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Your gut health affects your brain far more than you may realize—find out why!
0:00 Introduction: Your second brain is in your gut
0:15 The autonomic nervous system explained
0:50 How your brain and gut affect each other
1:31 Neurotransmitters and your gut
2:53 Share your success story!
In this video, we’re going to talk about the important relationship between your brain and your gut.
Your brain and gut interact bidirectionally. This means that there are nerve signals that go from your gut to your brain and from your brain to your gut.
There are two primary parts of your autonomic nervous system: sympathetic and parasympathetic. Your sympathetic nervous system is responsible for the “fight or flight” state, while your parasympathetic nervous system is responsible for the “rest and digest” state.
The vagus nerve that comes from the brain stem down into the gut is a part of the parasympathetic nervous system.
However, there’s a third part of the autonomic nervous system that I rarely talk about called the enteric nervous system.
There are more nerves in your enteric nervous system than there are in your spinal column.
So if there’s anything going on in your gut, signals are sent to your brain. This can cause unexpected symptoms such as:
• And other altered emotion states
Anything going on in the brain (like stress) can cause issues in your gut, including:
The enteric nervous system is also involved in about 30 neurotransmitters. 90% of serotonin is created in the gut.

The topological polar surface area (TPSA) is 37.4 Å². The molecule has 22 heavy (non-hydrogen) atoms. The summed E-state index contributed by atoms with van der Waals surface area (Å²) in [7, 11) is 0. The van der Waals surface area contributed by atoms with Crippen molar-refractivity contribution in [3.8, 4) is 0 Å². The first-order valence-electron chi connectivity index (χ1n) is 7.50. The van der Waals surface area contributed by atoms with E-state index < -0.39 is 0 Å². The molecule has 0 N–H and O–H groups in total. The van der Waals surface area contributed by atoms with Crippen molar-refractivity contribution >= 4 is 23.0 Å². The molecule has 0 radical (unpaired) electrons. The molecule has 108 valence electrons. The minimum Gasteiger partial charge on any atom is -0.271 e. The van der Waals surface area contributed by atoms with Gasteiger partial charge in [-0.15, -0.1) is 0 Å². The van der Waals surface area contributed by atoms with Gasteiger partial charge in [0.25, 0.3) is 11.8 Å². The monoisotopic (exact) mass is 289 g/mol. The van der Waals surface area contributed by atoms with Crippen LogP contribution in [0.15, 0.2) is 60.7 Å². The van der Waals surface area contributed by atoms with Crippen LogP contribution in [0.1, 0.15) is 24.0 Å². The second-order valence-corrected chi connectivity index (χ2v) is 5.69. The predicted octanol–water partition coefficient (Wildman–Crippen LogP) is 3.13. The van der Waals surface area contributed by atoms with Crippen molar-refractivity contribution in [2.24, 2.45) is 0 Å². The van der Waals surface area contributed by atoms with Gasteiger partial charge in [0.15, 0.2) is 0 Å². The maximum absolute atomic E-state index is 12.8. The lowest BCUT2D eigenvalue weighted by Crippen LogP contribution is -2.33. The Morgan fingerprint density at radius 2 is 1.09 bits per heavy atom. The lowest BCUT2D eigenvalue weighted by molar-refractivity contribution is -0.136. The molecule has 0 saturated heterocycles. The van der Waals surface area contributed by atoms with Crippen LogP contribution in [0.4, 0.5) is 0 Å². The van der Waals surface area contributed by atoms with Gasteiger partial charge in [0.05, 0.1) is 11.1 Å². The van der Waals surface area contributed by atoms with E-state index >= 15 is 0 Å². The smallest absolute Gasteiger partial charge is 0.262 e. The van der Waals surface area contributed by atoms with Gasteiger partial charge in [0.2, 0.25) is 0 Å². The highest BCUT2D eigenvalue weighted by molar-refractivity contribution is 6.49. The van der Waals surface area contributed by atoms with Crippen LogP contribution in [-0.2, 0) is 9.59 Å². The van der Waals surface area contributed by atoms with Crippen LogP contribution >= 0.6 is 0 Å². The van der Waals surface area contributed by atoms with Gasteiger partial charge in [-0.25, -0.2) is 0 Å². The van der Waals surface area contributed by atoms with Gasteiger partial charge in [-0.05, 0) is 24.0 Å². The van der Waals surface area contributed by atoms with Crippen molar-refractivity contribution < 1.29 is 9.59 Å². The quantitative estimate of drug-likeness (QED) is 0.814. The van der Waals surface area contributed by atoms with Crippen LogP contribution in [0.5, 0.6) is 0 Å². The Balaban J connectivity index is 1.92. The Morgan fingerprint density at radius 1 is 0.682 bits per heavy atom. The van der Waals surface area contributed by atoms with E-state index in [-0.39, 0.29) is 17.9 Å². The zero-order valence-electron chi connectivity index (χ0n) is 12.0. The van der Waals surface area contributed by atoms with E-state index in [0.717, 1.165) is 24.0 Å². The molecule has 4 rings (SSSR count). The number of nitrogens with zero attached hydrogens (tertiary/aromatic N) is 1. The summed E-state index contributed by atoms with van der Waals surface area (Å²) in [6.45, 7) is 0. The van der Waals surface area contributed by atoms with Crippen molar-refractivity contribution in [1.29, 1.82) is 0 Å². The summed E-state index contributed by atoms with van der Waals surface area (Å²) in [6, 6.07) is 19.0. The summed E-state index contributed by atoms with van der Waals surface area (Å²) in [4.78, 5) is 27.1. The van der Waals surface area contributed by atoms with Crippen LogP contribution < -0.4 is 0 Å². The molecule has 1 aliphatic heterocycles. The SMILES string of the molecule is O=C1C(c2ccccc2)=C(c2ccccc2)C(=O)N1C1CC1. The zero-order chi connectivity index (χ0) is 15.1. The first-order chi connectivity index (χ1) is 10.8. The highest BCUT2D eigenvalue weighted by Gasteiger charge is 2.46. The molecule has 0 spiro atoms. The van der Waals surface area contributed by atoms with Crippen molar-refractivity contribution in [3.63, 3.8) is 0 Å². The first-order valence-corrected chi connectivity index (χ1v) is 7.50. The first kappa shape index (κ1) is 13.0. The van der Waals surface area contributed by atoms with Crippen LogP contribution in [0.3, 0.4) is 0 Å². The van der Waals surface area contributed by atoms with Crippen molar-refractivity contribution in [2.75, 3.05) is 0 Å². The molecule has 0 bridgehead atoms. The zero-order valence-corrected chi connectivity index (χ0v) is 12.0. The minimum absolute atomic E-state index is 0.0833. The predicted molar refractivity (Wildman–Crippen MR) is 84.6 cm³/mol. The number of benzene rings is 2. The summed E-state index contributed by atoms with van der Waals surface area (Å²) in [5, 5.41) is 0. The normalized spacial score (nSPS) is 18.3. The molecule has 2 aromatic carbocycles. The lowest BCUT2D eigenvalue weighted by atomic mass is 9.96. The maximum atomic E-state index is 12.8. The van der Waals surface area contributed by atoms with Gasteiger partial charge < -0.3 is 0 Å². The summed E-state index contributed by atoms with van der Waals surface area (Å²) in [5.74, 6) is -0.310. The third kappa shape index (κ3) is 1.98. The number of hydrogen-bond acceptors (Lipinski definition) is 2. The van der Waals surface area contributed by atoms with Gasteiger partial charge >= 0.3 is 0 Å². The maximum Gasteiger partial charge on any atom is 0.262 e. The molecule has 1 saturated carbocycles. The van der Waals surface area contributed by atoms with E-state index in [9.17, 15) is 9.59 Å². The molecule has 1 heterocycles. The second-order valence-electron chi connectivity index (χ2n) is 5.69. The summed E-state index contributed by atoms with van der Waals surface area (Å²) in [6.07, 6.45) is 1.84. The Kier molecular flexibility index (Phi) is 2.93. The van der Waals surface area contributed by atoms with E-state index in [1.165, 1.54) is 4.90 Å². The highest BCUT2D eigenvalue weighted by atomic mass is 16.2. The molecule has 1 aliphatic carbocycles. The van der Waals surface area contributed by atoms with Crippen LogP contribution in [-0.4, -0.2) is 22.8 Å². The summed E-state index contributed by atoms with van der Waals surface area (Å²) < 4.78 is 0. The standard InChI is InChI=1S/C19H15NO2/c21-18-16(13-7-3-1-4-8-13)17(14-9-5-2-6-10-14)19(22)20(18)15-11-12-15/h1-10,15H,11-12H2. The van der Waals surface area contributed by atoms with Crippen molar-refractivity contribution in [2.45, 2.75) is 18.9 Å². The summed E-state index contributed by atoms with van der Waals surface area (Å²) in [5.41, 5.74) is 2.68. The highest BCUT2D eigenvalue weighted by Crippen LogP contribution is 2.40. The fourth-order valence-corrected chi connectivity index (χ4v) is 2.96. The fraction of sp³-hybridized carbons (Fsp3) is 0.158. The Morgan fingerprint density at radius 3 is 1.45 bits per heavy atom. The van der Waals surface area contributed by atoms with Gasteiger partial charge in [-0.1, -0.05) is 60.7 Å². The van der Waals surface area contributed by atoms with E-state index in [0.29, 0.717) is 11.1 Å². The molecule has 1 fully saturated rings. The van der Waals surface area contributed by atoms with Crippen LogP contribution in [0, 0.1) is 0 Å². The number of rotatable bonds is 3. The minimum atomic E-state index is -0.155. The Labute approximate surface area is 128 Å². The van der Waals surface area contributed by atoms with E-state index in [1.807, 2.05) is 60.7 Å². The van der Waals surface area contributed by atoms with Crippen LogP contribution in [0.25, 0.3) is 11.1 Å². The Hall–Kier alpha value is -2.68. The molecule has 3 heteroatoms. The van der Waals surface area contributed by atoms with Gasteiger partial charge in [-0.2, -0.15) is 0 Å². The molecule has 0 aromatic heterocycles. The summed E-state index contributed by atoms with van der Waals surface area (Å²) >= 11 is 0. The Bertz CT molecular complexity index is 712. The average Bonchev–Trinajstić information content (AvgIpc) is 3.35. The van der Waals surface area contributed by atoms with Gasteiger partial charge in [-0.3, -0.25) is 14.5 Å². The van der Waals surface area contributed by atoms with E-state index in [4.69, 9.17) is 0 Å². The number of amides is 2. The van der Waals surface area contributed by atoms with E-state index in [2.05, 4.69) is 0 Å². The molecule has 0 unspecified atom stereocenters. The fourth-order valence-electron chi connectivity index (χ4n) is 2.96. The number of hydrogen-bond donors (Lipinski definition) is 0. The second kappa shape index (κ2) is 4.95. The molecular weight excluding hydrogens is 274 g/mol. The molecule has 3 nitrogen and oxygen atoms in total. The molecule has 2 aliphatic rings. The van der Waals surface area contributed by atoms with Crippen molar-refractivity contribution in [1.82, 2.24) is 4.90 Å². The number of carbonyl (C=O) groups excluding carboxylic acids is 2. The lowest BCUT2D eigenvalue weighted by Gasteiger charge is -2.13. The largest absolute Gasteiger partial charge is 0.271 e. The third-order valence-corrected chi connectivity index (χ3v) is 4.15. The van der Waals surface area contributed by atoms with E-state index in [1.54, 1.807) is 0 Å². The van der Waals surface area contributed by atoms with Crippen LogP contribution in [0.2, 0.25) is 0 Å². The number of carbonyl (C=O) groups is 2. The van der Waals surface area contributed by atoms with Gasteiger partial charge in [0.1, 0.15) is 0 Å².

Your overall gut health is very important for your mental health.
21% of IBD cases are linked to cases of depression.
This shows just how important it is to get plenty of natural probiotics are prebiotics in your diet, such as:
• Apple cider vinegar
Studies show that taking probiotic supplements can also improve your mood.
Dr. Eric Berg DC Bio:
Dr. Berg, age 56, is a chiropractor who specializes in Healthy Ketosis & Intermittent Fasting. He is the author of the best-selling book The Healthy Keto Plan, and is the Director of Dr. Berg Nutritionals. He no longer practices, but focuses on health education through social media.
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Dr. Eric Berg received his Doctor of Chiropractic degree from Palmer College of Chiropractic in 1988. His use of “doctor” or “Dr.” in relation to himself solely refers to that degree. Dr. Berg is a licensed chiropractor in Virginia, California, and Louisiana, but he no longer practices chiropractic in any state and does not see patients so he can focus on educating people as a full time activity, yet he maintains an active license. This video is for general informational purposes only. It should not be used to self-diagnose and it is not a substitute for a medical exam, cure, treatment, diagnosis, and prescription or recommendation. It does not create a doctor-patient relationship between Dr. Berg and you. You should not make any change in your health regimen or diet before first consulting a physician and obtaining a medical exam, diagnosis, and recommendation. Always seek the advice of a physician or other qualified health provider with any questions you may have regarding a medical condition.
#keto #ketodiet #weightloss #ketolifestyle
Thanks for watching. I hope this helped explain how your brain and gut affect each other. I’ll see you in the next video.